The Falcon | Volume 83, Issue 52
Published 5/22/13 | Log In
By ALLEY JORDAN, Opinions Editor
Published: January 23, 2013
The violent rape and eventual death of an anonymous 23-year-old female physiotherapy student from New Delhi, India last month let loose a deluge of protests and a micro revolution in India. Thousands rallied in Jantar Mantar, a popular protest site in the center of New Delhi. Initially, the protestors were mainly female college students, but as soon as the men began to protest, things got violent. According to the New York Times, “The outpouring of anger at the crime caught the government by surprise … ” As a result, the government retaliated with “tear gas, water cannons and beatings by truncheon-wielding riot police officers.”
Something like this could spark a legislative change in Indian society, and over several years, could create a change in the rest of the world, too. According to the New York Times, “Women worldwide ages 15 through 44 are more likely to die or be maimed because of male violence than because of cancer, malaria, war and traffic accidents combined.” This is perhaps the most disturbing fact I have read. It makes our species seem, still, so barbaric and primitive.
Such sexual assaults, however, are not unique to India. There is a fundamental problem with rape in our trusty United States, too. As it is with war, America’s interests are the interests of the rest of the world also.
According to a column in the New York Times, a Nepalese border patrol, among others, on the Nepali border“ignored the steady flow of teenage Nepali girls crossing in front of him on their way to Indian brothels, because modern slavery was not perceived as an American priority.” If the United States voices more concern over international rape, perhaps a change might actually come.
According to Hillary Clinton, “The dehumanizing nature of sexual violence doesn’t just harm a single individual … or even a single village … it shreds the fabric that weaves us together as human beings.” Although the State Department has put forth efforts to end sexual assault violence that spans all countries, Congress has been particularly lazy. It has been of some big debate as of late because Congress has yet to renew the Violence Against Women Act of 1994 and the Trafficking Victims Protection Act, for reasons unknown.
There are thousands of rape-related crimes in India annually. In fact, there were 24,000 reported cases just this last year. The reason why the anonymous female student’s story caused such an uproar is mainly due to the fact that she was an educated woman, not a poor one from the villages. By this fact, many are finally beginning to realize that India is due for a significant social change. According to Urvashi Butalia of The Hindu, “Protest is important, it shakes the conscience of society.”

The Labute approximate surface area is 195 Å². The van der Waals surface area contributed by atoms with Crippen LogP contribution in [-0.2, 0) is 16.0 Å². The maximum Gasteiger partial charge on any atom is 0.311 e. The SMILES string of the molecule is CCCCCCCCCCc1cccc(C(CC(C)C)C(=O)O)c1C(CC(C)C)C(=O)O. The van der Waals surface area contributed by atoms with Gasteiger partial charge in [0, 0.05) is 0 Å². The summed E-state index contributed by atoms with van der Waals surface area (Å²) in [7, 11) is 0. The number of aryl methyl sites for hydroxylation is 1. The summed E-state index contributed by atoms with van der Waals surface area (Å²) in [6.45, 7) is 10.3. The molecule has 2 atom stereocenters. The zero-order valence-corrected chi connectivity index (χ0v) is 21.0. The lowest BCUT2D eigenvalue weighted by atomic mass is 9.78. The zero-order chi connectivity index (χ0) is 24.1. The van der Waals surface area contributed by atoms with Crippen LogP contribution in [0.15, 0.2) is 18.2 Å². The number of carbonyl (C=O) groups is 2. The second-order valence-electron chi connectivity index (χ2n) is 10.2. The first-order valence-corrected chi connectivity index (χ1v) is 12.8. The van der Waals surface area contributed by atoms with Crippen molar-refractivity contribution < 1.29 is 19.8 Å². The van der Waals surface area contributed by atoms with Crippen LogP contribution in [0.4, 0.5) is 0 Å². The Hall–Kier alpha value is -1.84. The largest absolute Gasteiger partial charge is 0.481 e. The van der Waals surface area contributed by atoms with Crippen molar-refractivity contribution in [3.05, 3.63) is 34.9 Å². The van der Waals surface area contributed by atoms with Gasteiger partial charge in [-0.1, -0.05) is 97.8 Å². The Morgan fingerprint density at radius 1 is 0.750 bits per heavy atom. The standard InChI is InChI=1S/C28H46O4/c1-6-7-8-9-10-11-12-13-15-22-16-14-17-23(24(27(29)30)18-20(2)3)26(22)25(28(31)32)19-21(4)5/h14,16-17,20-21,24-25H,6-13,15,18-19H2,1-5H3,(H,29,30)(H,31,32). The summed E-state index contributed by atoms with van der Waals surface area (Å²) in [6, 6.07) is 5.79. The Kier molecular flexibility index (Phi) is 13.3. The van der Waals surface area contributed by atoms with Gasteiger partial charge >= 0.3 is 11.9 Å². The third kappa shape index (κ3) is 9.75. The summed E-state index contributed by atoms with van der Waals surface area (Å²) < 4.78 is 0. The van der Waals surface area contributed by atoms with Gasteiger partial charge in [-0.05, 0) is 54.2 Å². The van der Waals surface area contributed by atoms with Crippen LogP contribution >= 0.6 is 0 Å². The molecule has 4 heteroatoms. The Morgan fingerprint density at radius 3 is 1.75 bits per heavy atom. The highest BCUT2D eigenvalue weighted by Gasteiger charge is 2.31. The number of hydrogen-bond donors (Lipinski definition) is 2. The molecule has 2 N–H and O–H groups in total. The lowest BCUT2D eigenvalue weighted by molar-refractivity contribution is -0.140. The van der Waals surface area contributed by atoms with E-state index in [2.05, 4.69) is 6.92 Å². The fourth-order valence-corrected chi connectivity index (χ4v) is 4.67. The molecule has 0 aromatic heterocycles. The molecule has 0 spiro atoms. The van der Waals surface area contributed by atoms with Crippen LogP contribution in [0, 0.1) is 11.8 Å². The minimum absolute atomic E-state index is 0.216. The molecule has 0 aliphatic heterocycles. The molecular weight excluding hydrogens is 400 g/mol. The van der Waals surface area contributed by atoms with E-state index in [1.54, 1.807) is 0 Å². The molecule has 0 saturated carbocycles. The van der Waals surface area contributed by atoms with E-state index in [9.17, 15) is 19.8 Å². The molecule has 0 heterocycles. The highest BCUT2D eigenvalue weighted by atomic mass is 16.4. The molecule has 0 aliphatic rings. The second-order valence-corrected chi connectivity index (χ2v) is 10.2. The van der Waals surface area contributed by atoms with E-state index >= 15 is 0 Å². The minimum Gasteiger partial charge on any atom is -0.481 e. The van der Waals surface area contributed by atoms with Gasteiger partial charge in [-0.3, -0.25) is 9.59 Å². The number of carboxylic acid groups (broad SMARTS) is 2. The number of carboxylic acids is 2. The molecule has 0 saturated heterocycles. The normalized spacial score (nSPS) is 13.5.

The United States is not to be ignored in this discussion either. In fact, last year in Steubenville, Ohio, teenagers from a high school football team sexually assaulted a girl and humiliatingly posted their exploits on the Internet. With reports from Steubenville’s newspaper, the Harold Star, some residents of the Ohio town said that the girl intentionally got herself assaulted by the team.
Such nonsensical claims as this are no different than the ones made in India where communities shame victims of rape by claiming the women “asked for it.” According to Butalia, “roughly 90 per cent of [Indian police officers] felt the woman deserved it, that she asked for it ...”
What prompts some men to see a woman and immediately think to themselves that she needs to be attacked is perplexing. Or perhaps they’re not thinking at all. But what is as equally troubling are the communities that put the blame on the women. Perhaps they are not thinking at all either.
According to Butalia, “Sometimes, tragically, it takes a case like this to awaken public consciousness, to make people realize that rape and sexual assault are not merely “women’s issues,” they’re a symbol of the deep-seated violence …” It is true that governments, too, are to blame, but they will not change unless the people command them to.
There is usually a public outcry whenever a woman is sexually assaulted in the United States. But when Congress fails to renew legislation for whatever lazy excuse they can conjure up, or when our foreign policy fails to place a focus on the horrors of gender abuse across the globe, we are at fault for contributing to the perpetuity of our species’s barbarism. If by merely showing the world that U.S. policy is adamant about combating sexual abuse within our own country and abroad, then other countries might follow suit.
Opinion editor, Alley Jordan is a senior political science and classics major.